BMO Harris is encouraging employees to attend the viewing at Daley Plaza, and has 10 employees volunteering at the Adler Planetarium for Eclipse Fest, a block party that will include eclipse trivia, solar car races and food trucks.

BMO, a presenting sponsor for the Adler eclipse events, also invited an astronomer from the Adler to give a talk about solar eclipses at a lunch-and-learn session for employees a few weeks ago at its Loop headquarters. Eclipse glasses were handed out.

Bank branch employees may pop out to watch the eclipse depending on staffing and local manager approval.

"We still have a business to run as well, so it really depends on manager discretion," said BMO spokesman Patrick O'Herlihy.

A potential headache for employers is the prospect of an empty office if everyone takes the day off last-minute.

Chicago and Cook County's new paid sick leave ordinances could make it easier for people to call in sick with eclipse fever because the laws don't permit employers to ask for a doctor's note for absences lasting fewer than three days, Jackson Lewis' Abrahams said. So unless workers out themselves, such as by posting to Facebook about their road trip to Carbondale, employers have to take their sick day at face value.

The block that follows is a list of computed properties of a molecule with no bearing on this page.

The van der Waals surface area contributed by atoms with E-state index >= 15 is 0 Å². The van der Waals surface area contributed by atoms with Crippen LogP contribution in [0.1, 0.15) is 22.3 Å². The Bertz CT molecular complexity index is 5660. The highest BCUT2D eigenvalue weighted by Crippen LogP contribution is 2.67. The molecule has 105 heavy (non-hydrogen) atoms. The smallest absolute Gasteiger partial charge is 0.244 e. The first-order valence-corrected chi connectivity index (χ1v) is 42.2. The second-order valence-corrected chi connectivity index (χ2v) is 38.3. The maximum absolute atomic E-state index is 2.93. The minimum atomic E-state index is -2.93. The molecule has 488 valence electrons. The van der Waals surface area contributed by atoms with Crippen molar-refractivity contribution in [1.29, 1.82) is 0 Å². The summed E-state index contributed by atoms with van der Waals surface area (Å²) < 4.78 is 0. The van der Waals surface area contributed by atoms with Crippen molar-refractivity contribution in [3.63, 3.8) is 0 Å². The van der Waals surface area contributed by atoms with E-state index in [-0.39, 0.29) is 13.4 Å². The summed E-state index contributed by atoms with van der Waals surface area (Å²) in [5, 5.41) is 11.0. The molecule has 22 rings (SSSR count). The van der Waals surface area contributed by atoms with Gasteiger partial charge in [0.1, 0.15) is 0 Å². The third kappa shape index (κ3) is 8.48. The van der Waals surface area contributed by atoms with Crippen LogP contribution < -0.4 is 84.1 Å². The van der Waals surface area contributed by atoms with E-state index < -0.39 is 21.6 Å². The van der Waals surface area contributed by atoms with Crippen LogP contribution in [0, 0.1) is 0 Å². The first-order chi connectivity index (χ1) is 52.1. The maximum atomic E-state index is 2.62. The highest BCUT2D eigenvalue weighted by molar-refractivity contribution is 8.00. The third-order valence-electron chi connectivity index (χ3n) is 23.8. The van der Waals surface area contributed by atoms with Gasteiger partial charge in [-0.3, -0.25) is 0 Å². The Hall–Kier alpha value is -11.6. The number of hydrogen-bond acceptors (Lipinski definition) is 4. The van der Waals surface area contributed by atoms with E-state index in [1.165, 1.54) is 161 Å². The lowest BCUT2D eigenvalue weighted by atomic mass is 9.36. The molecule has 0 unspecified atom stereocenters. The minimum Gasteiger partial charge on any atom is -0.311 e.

Employers should reiterate their attendance expectations in advance but not be stooges about it. It could help to set guidelines, such as allowing employees to take their lunch later in the day, during prime eclipse time, Abrahams said.

"If employers can be flexible, it helps with morale," she said.

Requests for time off, whether for 20 minutes or the whole day, also should be handled consistently so that a boss doesn't appear to be favoring one group over another, Littler's Bateman said. And employers should remember they have to reasonably accommodate religious requests, he said; some religions view the eclipse as a sign of the coming apocalypse, or have traditions to ward off bad luck they believe the eclipse brings.

Ultimately, Bateman doesn't think Monday's eclipse will be that huge of a workplace disruption. But he might be saying that because he will be spending it at the opposite end of the spectrum from a rooftop party with MoonPies.

"I plan to be in a deposition," the lawyer said. "I didn't know about the eclipse when we scheduled it."

aelejalderuiz@chicagotribune.com

Twitter @alexiaer